Ethiopia: Aggressive fighting in Tigray shatters truce
Aggressive fighting has erupted between Ethiopian government forces and Tigrayan rebels in northern Ethiopia, shattering a five month long truce between the warring sides. Both the sides have repeatedly blamed the other for delayed negotiations towards ending the 21 month conflict in Ethiopia, Africa’s second most populated nation.
The Tigray People’s Liberation Front (TPLF) has alleged that government forces and their allies on Wednesday had launched a large scale offensive towards southern Tigray. On the other hand, the government has accused the TPLF of making the first strike, saying it had “destroyed the truce”.
Getachew Reda, a TPLF spokesperson, told AFP, “They launched the offensive early this morning around 5am local time. We are defending our positions.” He said on Twitter that the offensive by Ethiopian forces and militias from Amhara had been launched “against our positions in the southern front”. The Ethiopian army said on Wednesday of having shot down a plane that was loaded with weapons for the Tigray rebels. The plane had “violated Ethiopian airspace” after flying over Sudan, the official Ethiopian news agency ENA reported.
“The plane that violated our airspace from Sudan (…) and which aimed to supply weapons to the terrorist group was shot down by our air force,” ENA said, quoting General Tesfaye Ayalew, with no specification regarding the origin of the aircraft or the date when it was shot down.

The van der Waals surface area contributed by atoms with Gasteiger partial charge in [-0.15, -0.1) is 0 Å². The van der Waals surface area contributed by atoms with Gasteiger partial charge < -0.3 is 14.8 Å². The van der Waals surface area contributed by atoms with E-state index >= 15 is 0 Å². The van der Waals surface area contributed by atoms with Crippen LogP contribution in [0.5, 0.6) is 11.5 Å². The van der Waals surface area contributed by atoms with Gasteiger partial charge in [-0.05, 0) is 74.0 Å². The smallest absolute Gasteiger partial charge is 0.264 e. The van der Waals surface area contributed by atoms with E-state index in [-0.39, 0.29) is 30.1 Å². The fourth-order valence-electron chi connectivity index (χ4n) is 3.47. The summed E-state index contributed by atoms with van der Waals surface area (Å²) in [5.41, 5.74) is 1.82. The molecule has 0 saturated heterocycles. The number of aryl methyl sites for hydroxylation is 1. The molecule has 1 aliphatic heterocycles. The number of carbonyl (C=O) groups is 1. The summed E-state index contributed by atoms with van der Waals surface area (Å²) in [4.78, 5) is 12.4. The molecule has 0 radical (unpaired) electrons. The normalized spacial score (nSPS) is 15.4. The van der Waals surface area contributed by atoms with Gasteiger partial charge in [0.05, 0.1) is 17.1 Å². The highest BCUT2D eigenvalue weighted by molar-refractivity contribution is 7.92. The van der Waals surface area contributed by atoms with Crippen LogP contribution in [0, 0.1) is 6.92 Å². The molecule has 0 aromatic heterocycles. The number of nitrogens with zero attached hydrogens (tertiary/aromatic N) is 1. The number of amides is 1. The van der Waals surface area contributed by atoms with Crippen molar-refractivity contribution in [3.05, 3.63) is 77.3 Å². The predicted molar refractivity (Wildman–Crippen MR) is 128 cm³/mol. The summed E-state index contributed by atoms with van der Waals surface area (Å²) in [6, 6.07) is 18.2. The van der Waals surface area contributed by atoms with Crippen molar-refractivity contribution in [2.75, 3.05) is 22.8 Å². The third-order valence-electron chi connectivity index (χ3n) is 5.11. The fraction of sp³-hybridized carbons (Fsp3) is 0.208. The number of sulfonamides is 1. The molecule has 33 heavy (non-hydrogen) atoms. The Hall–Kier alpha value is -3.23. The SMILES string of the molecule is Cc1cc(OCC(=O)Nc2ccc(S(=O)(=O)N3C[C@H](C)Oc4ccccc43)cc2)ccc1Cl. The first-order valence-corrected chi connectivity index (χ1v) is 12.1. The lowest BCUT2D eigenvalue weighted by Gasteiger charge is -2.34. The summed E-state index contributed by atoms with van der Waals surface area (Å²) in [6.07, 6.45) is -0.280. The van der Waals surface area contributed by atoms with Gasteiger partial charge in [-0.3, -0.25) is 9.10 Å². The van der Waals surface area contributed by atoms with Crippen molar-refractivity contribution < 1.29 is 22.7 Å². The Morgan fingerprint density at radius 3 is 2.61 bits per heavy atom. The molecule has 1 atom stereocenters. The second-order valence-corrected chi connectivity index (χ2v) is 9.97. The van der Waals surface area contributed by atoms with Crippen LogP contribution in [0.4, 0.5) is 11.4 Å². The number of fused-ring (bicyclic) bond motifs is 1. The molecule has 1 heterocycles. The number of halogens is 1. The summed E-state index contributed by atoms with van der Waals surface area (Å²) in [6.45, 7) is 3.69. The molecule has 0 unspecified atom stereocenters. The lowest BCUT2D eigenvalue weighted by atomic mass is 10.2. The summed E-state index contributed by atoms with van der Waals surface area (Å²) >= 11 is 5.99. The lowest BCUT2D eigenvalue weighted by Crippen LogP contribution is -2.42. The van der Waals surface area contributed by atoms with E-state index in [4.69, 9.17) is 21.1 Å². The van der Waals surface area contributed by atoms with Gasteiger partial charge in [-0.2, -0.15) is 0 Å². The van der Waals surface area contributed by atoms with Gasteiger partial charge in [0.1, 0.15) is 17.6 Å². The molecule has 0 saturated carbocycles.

“Our valiant defense forces and all our security forces are responding victoriously and in a coordinated manner to this attack,” the government said, calling on the international community to pressurize the rebel authorities in Tigray.
Ethiopia’s government, led by Abiy Ahmed, has said of being ready for talks, but has asserted that the African Union must lead mediation efforts with Tigray forces. Tigray authorities have criticized the body’s efforts and urgently demanded resumption of telephone, banking and other services that have been cut off since war began for majority of 6 million people in the region. Earlier this month, World Health Organization director-general Tedros Adhanom Ghebreyesus, who is an ethnic Tigrayan, had described the Tigray’s humanitarian crisis as “the worst disaster on Earth”, wondering aloud if the lack of global aid to region is due to “the color of the skin of the people in Tigray.”